The first was in the second quarter on a pass thrown to the left. Head Coach Kevin O'Connell opted to go for it on fourth-and-2 from his own 44 while trailing 10-0 early in the second quarter. That call seemed to be a higher-percentage throw than the previous play, and Minnesota was able to finish that extended possession with its first touchdown.
In the fourth quarter, however, with a 21-13 lead and 7:36 remaining in the game, the Vikings tried to go large with a deep pass to Jefferson. Cousins is consistently accurate, and Jefferson is exceptional at finishing plays, but at that juncture of the game, a chain-mover could have helped Minnesota run some more clock.
Instead, the Panthers got the ball back with 7:20 remaining in the fourth quarter and were able to be very methodical on their way to the red zone before Smith's second and third sacks of the day finished the game.
Viking fans should take heart in the heart shown by the club in Carolina yesterday. After 0-3 start and 10-0 deficit in yesterday's game, it would have been very easy for team have a collective "here we go again" moment and fold. Instead, the Vikes held the line and made enough plays on both sides of the ball to grind out a win against a desperate team in steamy Carolina. Nothing to be easily dismissed.
Yes, there were the all-too-common-lately problems (turnovers and penalties), but the team should gain some confidence in that they overcame them and found a way to win. That's what good teams do.
With that in mind, however, Vikings will have to be considerably better in upcoming game against the Super Chiefs. There will be little to no margin for error. Encouraging to see that running game (with Mattison and Akers) was quite productive yesterday. Will need more of that to play keep-away from KC.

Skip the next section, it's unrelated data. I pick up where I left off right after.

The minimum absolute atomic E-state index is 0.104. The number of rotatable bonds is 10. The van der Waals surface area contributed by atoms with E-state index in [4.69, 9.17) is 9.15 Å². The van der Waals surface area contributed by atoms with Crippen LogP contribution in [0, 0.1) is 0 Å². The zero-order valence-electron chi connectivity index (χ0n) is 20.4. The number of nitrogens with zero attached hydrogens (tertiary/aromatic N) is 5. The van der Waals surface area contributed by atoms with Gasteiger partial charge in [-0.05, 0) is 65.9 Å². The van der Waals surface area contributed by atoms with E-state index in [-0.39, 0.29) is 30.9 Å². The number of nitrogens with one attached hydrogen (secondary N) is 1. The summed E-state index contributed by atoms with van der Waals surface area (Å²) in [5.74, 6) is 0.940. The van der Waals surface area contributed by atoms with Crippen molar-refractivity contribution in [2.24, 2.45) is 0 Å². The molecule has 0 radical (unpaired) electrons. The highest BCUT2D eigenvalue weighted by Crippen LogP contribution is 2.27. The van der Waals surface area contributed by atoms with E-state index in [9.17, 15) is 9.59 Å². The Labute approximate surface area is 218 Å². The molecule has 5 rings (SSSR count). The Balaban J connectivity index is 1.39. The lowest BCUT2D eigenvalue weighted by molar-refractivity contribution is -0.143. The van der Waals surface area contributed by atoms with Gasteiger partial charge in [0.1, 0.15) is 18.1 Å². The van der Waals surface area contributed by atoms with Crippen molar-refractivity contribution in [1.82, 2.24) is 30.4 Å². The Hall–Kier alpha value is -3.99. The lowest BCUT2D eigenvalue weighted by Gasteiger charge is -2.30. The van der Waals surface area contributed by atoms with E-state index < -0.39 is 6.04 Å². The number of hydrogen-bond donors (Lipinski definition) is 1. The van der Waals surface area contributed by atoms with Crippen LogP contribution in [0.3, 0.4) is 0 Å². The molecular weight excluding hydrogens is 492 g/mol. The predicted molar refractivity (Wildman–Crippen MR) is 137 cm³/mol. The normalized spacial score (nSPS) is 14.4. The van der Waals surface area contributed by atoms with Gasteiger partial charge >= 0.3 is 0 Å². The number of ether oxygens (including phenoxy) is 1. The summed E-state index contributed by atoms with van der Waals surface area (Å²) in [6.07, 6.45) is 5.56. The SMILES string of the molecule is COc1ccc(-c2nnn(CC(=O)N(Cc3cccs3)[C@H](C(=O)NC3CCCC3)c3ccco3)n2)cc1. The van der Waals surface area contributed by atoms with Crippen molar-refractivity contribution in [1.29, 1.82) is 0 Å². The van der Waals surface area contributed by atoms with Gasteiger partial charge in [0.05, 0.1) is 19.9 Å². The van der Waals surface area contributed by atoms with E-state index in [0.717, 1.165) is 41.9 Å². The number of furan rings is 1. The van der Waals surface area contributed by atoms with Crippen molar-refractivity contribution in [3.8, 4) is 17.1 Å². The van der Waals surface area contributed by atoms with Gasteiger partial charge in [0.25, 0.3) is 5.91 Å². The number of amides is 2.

Perhaps history can repeat itself this Sunday. If you're my age, you can remember the disappointment of SB IV. However, the Purple People Eaters consumed the Chiefs (27-10) in the rematch just eight months later (opening day 1970 season) at Metropolitan Stadium on national television.
— Brian Mason in Waterford, New York
It was pretty remarkable that the Chiefs put up 38 in Super Bowl LVII despite only having the ball against the Eagles for 24:13. Nick Bolton's fumble return touchdown impacted that a bit (and so did Kadarius Toney's 65-yard punt return), but Philadelphia ran 72 plays, compared to 53 by Kansas City and converted 11 of 18 third downs in that game, as well as both tries on fourth downs.
Yet, it still wasn't enough because of how explosive and opportunistic the Chiefs are.
The resolve of the Vikings was shown Sunday and will continue to be needed for the team to climb out of its 1-3 start.
I know that one of the main reasons the Vikings drafted [Jordan] Addison was to take some of the pressure of double teams off of Jefferson. However, it seems like Addison is non-existent. How do you plan on getting him more involved?
— Patrick D. in Raleigh, North Carolina
Addison entered Week 4 with 13 catches for 185 yards and two touchdowns on 20 targets. The Vikings dialed his number early on the first drive with a deep shot, and it resulted in a 45-yard pass interference penalty. That yardage won't get anyone the fantasy points, but it did help the Vikings have a golden opportunity at a touchdown that was nixed by the pick-6.
The Vikings ran just 44 offensive plays (23 rushes, 19 pass attempts and two other dropbacks that resulted in sacks) and possessed the ball for just 21:31, so there were limited opportunities for the whole group.
I think they'll continue to find ways to get him involved, but the team knows it has to do a better job of staying on the field.
Is [Marcus] Davenport an x-factor?
— Cameron Rease
Quite possibly. Although he was shaking off some rust from the ankle injury that sidelined him for all but four plays in Weeks 1-3, he also turned in multiple impactful plays against the Panthers.
Davenport recorded his first sack as a Viking and came up huge on the series between Minnesota's second half touchdowns. Although he didn't finish the TFL or the sack, he was quite disruptive to help force that quick three-and-punt by Carolina.
It was a glimpse of what the Vikings envisioned when they signed him as a free agent, and the Vikings hope there's plenty more to come from him.